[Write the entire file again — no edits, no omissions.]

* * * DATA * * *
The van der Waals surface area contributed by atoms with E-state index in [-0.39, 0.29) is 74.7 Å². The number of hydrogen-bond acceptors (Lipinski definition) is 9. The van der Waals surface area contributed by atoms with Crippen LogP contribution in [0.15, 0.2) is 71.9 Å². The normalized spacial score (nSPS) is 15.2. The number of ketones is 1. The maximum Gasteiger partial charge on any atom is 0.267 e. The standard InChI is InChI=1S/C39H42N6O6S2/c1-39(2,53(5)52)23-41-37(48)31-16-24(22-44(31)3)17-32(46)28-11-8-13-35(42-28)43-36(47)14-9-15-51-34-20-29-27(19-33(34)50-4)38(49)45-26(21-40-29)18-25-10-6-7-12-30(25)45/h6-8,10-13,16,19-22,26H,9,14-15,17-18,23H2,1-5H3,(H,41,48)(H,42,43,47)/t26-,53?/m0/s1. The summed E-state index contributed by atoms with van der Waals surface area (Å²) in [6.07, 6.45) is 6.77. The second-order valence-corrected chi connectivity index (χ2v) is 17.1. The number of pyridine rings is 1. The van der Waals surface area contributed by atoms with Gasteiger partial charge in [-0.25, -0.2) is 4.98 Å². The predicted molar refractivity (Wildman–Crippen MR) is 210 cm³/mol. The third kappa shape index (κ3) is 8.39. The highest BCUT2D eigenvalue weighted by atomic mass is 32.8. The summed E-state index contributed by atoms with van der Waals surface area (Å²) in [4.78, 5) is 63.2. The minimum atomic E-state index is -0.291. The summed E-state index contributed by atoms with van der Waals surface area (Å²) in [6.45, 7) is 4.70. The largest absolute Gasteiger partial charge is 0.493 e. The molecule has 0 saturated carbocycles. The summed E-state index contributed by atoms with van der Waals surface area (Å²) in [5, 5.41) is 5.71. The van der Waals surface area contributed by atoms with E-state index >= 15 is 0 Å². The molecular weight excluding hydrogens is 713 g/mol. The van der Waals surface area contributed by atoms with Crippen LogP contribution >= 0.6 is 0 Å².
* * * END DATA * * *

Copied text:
The van der Waals surface area contributed by atoms with E-state index in [-0.39, 0.29) is 74.7 Å². The number of hydrogen-bond acceptors (Lipinski definition) is 9. The van der Waals surface area contributed by atoms with Crippen LogP contribution in [0.15, 0.2) is 71.9 Å². The normalized spacial score (nSPS) is 15.2. The number of ketones is 1. The maximum Gasteiger partial charge on any atom is 0.267 e. The standard InChI is InChI=1S/C39H42N6O6S2/c1-39(2,53(5)52)23-41-37(48)31-16-24(22-44(31)3)17-32(46)28-11-8-13-35(42-28)43-36(47)14-9-15-51-34-20-29-27(19-33(34)50-4)38(49)45-26(21-40-29)18-25-10-6-7-12-30(25)45/h6-8,10-13,16,19-22,26H,9,14-15,17-18,23H2,1-5H3,(H,41,48)(H,42,43,47)/t26-,53?/m0/s1. The summed E-state index contributed by atoms with van der Waals surface area (Å²) in [6.07, 6.45) is 6.77. The second-order valence-corrected chi connectivity index (χ2v) is 17.1. The number of pyridine rings is 1. The van der Waals surface area contributed by atoms with Gasteiger partial charge in [-0.25, -0.2) is 4.98 Å². The predicted molar refractivity (Wildman–Crippen MR) is 210 cm³/mol. The third kappa shape index (κ3) is 8.39. The highest BCUT2D eigenvalue weighted by atomic mass is 32.8. The summed E-state index contributed by atoms with van der Waals surface area (Å²) in [4.78, 5) is 63.2. The minimum atomic E-state index is -0.291. The summed E-state index contributed by atoms with van der Waals surface area (Å²) in [6.45, 7) is 4.70. The largest absolute Gasteiger partial charge is 0.493 e. The molecule has 0 saturated carbocycles. The summed E-state index contributed by atoms with van der Waals surface area (Å²) in [5, 5.41) is 5.71. The van der Waals surface area contributed by atoms with E-state index >= 15 is 0 Å². The molecular weight excluding hydrogens is 713 g/mol. The van der Waals surface area contributed by atoms with Crippen LogP contribution >= 0.6 is 0 Å².